Sermon for the Third Sunday of Easter

+In the name of the Father and of the Son and of the Holy Spirit. Amen.

The book of Revelation has, since before the establishment of the New Testament Canon been among the most controversial inclusions in the bible, largely I think because it is so obscure, its imagery so prone to misinterpretation, that there is always a danger that wild theories might pop up from those not especially careful about poring through the treasure-house of historic interpretations by the great theologians of the church. Thus, even Cranmer, who crafted our first prayerbook in the mid-16th Century, in his lectionary for daily bible readings included everything (even the more dull genealogies and regulations in the Old Testament) with the exception of large passages from this book. Indeed, from medieval apocalyptic cults to the nineteenth century dispensationalism of John Nelson Darby still popular among fundamebntalist protestants (which I’ve mentioned from this pulpit before) to wildly irresponsible popular literature like The Late Great Planet Earth and the Left Behind series of novels, there has been no shortage of “bad takes” on what this book means.

I think this is because Revelation is in a sort of code language; it uses symbols to stand in for figures and events from the first century which were too politically dangerous to make explicit. There is a great deal about the anti-Christ and the number “666” and the beast from the sea and so forth which first-century Christians would have been able to understand as speaking about the Roman Empire and its leaders, particularly the Emperor Nero who was violently persecuting them, but which to pagan Romans would have just seemed like strange fever dream kinda stuff. So, that said, let’s look at the eery symbols in this morning’s reading. What might they stand for in John’s peculiar symbolic language?

First, the four beasts. In the previous chapter, John had described these living creatures in some detail. One was a lion, one an ox, one an eagle, and one a man. Traditionally, these have been seen as symbols of the four Gospels – Matthew, Mark, Luke, and John – and their writers. The problem with this interpretation is that there were not four canonical Gospels when revelation was written. In fact, there was at the time no New Testament Canon – no list of what books were in and out of the bible as we have received it today. I want to suggest, then, that the identification of the creatures and the evangelists is of later origin. It is certainly a part of the Church’s Tradition and worthy of consideration and appreciation, but it is not the only valid way of viewing the symbol.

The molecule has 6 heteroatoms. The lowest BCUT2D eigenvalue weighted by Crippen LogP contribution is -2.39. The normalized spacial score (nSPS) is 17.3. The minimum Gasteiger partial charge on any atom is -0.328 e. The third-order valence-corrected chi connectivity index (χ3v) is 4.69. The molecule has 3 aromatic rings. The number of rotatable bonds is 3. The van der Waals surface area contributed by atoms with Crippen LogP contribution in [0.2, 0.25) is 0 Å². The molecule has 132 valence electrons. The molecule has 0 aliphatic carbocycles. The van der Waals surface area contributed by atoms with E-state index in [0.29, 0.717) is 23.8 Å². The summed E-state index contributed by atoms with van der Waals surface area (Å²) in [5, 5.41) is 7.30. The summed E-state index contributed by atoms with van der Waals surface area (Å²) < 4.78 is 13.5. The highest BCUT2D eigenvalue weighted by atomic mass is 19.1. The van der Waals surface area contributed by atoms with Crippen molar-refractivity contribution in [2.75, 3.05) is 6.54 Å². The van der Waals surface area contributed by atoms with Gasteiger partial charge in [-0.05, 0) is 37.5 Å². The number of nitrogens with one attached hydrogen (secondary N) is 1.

Here is my interpretation of the symbolic nature of the beasts. It is based on centuries worth biblical scholarship, not just my own opinion, and I find it the most compelling explanation, but it is just one of many interpretations. The lion represents political authority. The lion had served as a symbol for the tribe of Judah throughout the Ancient Near East and was meant to highlight that tribe’s power, as it ruled in Jerusalem. Jesus himself is referred to the “Lion of Judah” in Revelation in relation to his status as King of Kings. We find lions in medieval heraldry for much the same reason.

The ox symbolizes cultural and religious authority. Oxen were important both to agriculture in the Ancient Near East (they plowed the land) and to the cult of the temple (they were sacrificed in religious rites). For the average Israelite, the political power had a great influence on life in the form of law and taxes, and the authority du jour was an occasionally beneficent (as in the case of the Persians) and often malevolent (in the case of the Assyrians, Babylonians, Greeks, and Romans) determinant of wellbeing. The religious power was just as important. They levied their own taxes, ruled on issues of orthodoxy, and promised either redemption or condemnation based on the quality of sacrifices made at the temple. It’s notable that the chief priest and his advisers were as instrumental as Herod and Pilate in Jesus’ execution.